Airline food service is an integral component of travel industry. It serves both passengers and airlines by making flights more enjoyable while simultaneously giving airlines an opportunity to promote their brands. As more people opt for air travel, this industry has expanded rapidly due to low costs, safety measures and convenience benefits; furthermore it has recently seen major changes such as British Airways discontinuing short-haul meals which led to many passengers complaining.
Catering companies usually prepare the meals served to passengers on flights via trolley. Meals prepared for airline meals tend to taste delicious even at high altitudes and often consist of meat or fish, vegetables, bread roll and pudding packaged neatly into plastic trays for delivery to seats. Some airlines even provide hot and cold beverage choices onboard!
Some airlines also provide the option of upgrading a standard economy class meal by purchasing it and paying online prior to flying. These meals typically provide better quality than their free counterparts at a more reasonable cost; however, their quality varies depending on which airline and their reputation.
Additionally to food, some airlines provide passengers with beverages like tea, coffee and soft drinks (some alcoholic). These can help passengers relax during their flight while others offer snacks like chips or chocolates to make the experience more pleasant.
ANA offers customers the ability to pre-order their meal up to eight days before flying, with monthly menu updates. Customers can select collaboration menus for Tokyo departures and other routes as well as selecting their beverage choice – with its current wine selection designed by staff involved with on-board services as well as external advisor sommeliers.
Catering services that specialize exclusively in airline catering prepare much of the food served on flights. These services employ expert airline chefs who craft menus and produce it in warehouse-like facilities; these chefs are trained to create meals that satisfy passengers while adhering to stringent food regulations imposed by aviation. With increased passenger traffic and growing demand for high-quality meals, this in-flight dining market is predicted to experience exponential growth.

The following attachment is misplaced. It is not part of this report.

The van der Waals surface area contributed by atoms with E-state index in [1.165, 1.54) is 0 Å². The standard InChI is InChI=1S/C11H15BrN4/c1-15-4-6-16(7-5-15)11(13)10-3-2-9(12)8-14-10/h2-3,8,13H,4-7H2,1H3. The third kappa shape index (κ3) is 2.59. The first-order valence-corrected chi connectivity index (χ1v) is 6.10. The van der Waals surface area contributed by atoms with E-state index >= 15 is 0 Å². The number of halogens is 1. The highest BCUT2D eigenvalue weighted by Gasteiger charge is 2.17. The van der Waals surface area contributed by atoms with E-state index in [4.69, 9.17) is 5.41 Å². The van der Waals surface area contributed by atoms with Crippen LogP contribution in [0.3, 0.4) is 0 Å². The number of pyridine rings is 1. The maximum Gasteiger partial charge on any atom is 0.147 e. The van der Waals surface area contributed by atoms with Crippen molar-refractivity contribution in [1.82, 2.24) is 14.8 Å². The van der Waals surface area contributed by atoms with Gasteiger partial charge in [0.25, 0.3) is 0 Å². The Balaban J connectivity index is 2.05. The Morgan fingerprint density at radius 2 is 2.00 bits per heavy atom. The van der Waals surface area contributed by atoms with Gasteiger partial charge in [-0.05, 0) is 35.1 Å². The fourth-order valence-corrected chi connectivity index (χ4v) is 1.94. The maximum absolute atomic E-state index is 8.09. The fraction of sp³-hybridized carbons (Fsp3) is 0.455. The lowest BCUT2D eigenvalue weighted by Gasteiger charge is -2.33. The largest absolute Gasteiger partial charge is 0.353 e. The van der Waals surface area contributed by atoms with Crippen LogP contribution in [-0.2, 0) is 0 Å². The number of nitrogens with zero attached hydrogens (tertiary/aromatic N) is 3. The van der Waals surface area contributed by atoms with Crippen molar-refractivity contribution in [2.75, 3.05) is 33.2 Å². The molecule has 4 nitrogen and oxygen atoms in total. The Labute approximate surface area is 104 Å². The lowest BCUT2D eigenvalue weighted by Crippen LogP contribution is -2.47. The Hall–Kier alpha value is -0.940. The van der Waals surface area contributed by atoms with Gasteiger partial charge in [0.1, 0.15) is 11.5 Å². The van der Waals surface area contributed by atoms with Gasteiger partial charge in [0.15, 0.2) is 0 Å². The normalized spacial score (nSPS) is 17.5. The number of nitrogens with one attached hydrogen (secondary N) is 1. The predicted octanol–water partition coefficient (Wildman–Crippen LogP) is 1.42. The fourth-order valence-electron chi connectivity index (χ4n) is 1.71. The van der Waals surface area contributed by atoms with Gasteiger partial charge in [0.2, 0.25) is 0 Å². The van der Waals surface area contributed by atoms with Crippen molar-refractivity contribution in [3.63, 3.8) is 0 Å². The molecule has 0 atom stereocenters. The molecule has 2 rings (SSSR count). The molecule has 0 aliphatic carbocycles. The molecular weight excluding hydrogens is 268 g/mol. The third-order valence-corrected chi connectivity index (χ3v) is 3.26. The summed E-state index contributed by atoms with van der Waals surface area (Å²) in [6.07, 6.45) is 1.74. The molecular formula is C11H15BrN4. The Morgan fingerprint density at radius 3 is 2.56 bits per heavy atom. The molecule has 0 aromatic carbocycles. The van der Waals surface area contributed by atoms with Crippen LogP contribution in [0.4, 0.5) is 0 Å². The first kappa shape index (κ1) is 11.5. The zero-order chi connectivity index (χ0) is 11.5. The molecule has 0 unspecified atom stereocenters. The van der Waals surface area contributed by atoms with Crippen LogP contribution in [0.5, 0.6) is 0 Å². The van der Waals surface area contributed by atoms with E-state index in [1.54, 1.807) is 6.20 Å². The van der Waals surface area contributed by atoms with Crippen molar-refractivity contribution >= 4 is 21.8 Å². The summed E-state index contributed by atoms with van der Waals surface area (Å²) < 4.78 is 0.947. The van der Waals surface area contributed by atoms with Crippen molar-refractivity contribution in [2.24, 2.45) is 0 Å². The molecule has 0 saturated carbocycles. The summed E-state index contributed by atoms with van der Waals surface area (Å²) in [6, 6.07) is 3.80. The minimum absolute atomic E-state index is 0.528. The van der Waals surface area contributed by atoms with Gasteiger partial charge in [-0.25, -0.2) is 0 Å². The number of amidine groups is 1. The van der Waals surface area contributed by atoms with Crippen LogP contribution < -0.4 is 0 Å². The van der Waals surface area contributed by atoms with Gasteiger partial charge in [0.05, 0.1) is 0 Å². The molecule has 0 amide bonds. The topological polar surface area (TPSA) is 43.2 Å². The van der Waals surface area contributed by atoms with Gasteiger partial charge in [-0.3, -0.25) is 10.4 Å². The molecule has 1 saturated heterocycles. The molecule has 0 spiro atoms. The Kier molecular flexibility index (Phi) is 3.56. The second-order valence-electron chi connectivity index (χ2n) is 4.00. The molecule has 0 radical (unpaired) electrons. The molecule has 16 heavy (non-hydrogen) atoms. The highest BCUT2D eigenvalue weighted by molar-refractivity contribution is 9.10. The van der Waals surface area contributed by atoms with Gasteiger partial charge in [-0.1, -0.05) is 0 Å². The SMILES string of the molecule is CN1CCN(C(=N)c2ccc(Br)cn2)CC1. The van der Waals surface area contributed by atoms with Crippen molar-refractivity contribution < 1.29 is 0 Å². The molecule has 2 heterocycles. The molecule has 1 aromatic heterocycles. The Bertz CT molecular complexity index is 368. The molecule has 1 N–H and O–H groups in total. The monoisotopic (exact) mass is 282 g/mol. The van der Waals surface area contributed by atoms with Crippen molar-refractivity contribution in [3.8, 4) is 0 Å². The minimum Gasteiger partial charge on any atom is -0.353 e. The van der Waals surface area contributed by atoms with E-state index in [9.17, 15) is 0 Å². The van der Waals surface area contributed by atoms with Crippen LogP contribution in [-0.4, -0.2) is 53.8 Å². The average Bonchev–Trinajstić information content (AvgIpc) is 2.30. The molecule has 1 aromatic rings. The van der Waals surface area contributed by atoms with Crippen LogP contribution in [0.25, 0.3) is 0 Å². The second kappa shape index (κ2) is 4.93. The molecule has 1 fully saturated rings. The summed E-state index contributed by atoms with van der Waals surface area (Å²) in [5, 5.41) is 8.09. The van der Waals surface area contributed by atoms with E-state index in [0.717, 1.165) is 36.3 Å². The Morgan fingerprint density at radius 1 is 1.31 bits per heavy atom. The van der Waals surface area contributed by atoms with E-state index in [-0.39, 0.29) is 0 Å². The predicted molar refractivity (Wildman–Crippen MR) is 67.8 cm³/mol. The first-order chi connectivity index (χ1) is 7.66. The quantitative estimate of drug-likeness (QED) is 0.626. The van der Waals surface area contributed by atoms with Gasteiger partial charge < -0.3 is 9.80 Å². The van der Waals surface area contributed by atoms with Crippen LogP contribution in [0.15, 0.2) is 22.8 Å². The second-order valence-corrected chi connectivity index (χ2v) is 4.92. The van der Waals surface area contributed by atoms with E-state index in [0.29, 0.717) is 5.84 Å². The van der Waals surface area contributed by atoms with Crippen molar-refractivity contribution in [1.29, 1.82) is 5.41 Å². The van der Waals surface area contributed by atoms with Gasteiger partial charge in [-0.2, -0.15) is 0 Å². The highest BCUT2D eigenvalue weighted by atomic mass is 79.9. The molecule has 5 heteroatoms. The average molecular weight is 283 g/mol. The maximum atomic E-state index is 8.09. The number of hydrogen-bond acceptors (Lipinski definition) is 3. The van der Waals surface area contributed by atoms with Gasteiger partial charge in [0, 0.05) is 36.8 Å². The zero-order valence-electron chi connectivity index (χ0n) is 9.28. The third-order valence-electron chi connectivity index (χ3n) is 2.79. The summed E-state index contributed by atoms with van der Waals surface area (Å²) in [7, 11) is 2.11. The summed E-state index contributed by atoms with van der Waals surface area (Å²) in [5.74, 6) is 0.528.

No matter if it’s for business or pleasure, proper dining etiquette in an airplane will help ensure a pleasant dining experience for you and all other passengers and staff members alike. Remember to show respect towards others on board!
Be mindful to limit conversations to an acceptable volume and respect the privacy of other passengers. Avoid loud or disruptive chatter during meals and refrain from using your phone or tablet; also avoid interrupting other seatmates eating or drinking without permission first.
Use your elbows and feet to limit how much space you take up in your seat. Keep work materials, newspapers and laptop screens out of sight of fellow passengers, and don’t read their worksheets or laptop screens. If someone in your seat is sleeping, gently tap their arm instead of shouting or shaking their head violently to wake them up.
When eating finger food, using your hands is acceptable; just remember to use the napkin provided to clean them after each use. If utensils are available, using them whenever possible helps avoid unnecessarily dirtying your fingers and contaminating your food. When dining with others, be considerate of their choices in food and avoid ordering separate plates which don’t complement each other.
Alcohol may be legally ordered on flights, but opening your own bottle could violate federal regulations and result in the flight being grounded, leading to fines of thousands of dollars for violating them.
In many cultures, it’s considered polite to finish your entire plate even if the food doesn’t taste particularly great. Furthermore, French etiquette dictates saying “S’il vous plait” and “Merci” upon receiving service.
If you have a dietary restriction, it’s essential that you let the flight attendant know in advance. They won’t take offense; instead they want to ensure there are multiple options available for you to enjoy – for instance some airlines provide meals certified as Halal for Muslims (meaning no pork) so the flight attendant will want to ensure there are sufficient vegetarian or fish-based dishes for you to try during their meal service.